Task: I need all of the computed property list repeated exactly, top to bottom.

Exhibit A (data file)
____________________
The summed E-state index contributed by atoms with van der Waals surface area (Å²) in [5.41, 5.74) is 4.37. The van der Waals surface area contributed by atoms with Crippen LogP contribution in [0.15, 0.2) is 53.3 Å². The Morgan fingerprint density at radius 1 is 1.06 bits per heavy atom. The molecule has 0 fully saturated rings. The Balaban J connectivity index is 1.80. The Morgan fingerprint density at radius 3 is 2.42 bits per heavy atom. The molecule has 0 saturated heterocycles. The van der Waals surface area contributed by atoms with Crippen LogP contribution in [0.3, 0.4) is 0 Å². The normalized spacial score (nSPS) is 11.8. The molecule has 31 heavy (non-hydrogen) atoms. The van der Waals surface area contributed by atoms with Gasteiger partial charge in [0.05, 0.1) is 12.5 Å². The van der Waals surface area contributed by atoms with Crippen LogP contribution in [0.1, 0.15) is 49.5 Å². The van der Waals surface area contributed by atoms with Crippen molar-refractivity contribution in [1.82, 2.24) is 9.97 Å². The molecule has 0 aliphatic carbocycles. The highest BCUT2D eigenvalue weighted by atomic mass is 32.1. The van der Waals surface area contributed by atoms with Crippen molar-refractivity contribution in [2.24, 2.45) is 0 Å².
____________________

The summed E-state index contributed by atoms with van der Waals surface area (Å²) in [5.41, 5.74) is 4.37. The van der Waals surface area contributed by atoms with Crippen LogP contribution in [0.15, 0.2) is 53.3 Å². The Morgan fingerprint density at radius 1 is 1.06 bits per heavy atom. The molecule has 0 fully saturated rings. The Balaban J connectivity index is 1.80. The Morgan fingerprint density at radius 3 is 2.42 bits per heavy atom. The molecule has 0 saturated heterocycles. The van der Waals surface area contributed by atoms with Crippen LogP contribution in [0.3, 0.4) is 0 Å². The normalized spacial score (nSPS) is 11.8. The molecule has 31 heavy (non-hydrogen) atoms. The van der Waals surface area contributed by atoms with Gasteiger partial charge in [0.05, 0.1) is 12.5 Å². The van der Waals surface area contributed by atoms with Crippen LogP contribution in [0.1, 0.15) is 49.5 Å². The van der Waals surface area contributed by atoms with Crippen molar-refractivity contribution in [1.82, 2.24) is 9.97 Å². The molecule has 0 aliphatic carbocycles. The highest BCUT2D eigenvalue weighted by atomic mass is 32.1. The van der Waals surface area contributed by atoms with Crippen molar-refractivity contribution in [2.24, 2.45) is 0 Å².